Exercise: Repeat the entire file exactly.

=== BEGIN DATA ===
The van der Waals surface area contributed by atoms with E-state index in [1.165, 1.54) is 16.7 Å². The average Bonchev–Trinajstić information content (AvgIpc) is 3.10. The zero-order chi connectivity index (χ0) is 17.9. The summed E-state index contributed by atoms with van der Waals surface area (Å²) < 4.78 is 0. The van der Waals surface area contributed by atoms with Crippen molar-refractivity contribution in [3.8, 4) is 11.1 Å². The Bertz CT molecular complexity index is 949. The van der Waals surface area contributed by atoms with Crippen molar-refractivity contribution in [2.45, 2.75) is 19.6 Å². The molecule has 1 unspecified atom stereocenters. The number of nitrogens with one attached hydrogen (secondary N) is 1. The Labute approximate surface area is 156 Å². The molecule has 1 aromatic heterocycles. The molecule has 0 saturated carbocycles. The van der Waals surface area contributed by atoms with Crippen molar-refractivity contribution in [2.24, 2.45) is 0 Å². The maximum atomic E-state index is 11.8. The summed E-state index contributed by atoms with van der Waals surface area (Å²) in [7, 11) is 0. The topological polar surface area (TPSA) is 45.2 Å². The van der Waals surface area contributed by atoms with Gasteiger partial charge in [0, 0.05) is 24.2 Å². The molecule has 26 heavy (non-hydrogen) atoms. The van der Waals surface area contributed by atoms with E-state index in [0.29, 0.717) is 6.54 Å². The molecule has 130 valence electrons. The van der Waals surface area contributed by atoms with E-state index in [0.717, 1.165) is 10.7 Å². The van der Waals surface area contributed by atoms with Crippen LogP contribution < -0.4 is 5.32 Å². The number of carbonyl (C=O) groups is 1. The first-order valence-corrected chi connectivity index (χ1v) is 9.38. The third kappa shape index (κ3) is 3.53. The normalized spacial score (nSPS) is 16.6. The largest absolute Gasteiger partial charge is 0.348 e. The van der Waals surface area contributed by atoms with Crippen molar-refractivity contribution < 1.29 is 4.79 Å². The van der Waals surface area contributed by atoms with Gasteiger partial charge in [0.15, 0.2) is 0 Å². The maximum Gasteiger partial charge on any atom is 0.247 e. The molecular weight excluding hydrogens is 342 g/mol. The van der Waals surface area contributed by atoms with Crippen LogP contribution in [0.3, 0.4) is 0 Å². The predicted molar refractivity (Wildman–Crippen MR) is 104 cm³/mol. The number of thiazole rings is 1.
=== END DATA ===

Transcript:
The van der Waals surface area contributed by atoms with E-state index in [1.165, 1.54) is 16.7 Å². The average Bonchev–Trinajstić information content (AvgIpc) is 3.10. The zero-order chi connectivity index (χ0) is 17.9. The summed E-state index contributed by atoms with van der Waals surface area (Å²) < 4.78 is 0. The van der Waals surface area contributed by atoms with Crippen molar-refractivity contribution in [3.8, 4) is 11.1 Å². The Bertz CT molecular complexity index is 949. The van der Waals surface area contributed by atoms with Crippen molar-refractivity contribution in [2.45, 2.75) is 19.6 Å². The molecule has 1 unspecified atom stereocenters. The number of nitrogens with one attached hydrogen (secondary N) is 1. The Labute approximate surface area is 156 Å². The molecule has 1 aromatic heterocycles. The molecule has 0 saturated carbocycles. The van der Waals surface area contributed by atoms with Crippen molar-refractivity contribution in [2.24, 2.45) is 0 Å². The maximum atomic E-state index is 11.8. The summed E-state index contributed by atoms with van der Waals surface area (Å²) in [7, 11) is 0. The topological polar surface area (TPSA) is 45.2 Å². The van der Waals surface area contributed by atoms with Gasteiger partial charge in [0, 0.05) is 24.2 Å². The molecule has 26 heavy (non-hydrogen) atoms. The van der Waals surface area contributed by atoms with E-state index in [0.29, 0.717) is 6.54 Å². The molecule has 130 valence electrons. The van der Waals surface area contributed by atoms with E-state index in [0.717, 1.165) is 10.7 Å². The van der Waals surface area contributed by atoms with Crippen LogP contribution < -0.4 is 5.32 Å². The number of carbonyl (C=O) groups is 1. The first-order valence-corrected chi connectivity index (χ1v) is 9.38. The third kappa shape index (κ3) is 3.53. The normalized spacial score (nSPS) is 16.6. The largest absolute Gasteiger partial charge is 0.348 e. The van der Waals surface area contributed by atoms with Crippen molar-refractivity contribution < 1.29 is 4.79 Å². The van der Waals surface area contributed by atoms with Gasteiger partial charge in [0.15, 0.2) is 0 Å². The maximum Gasteiger partial charge on any atom is 0.247 e. The molecular weight excluding hydrogens is 342 g/mol. The van der Waals surface area contributed by atoms with Crippen LogP contribution in [0.3, 0.4) is 0 Å². The predicted molar refractivity (Wildman–Crippen MR) is 104 cm³/mol. The number of thiazole rings is 1.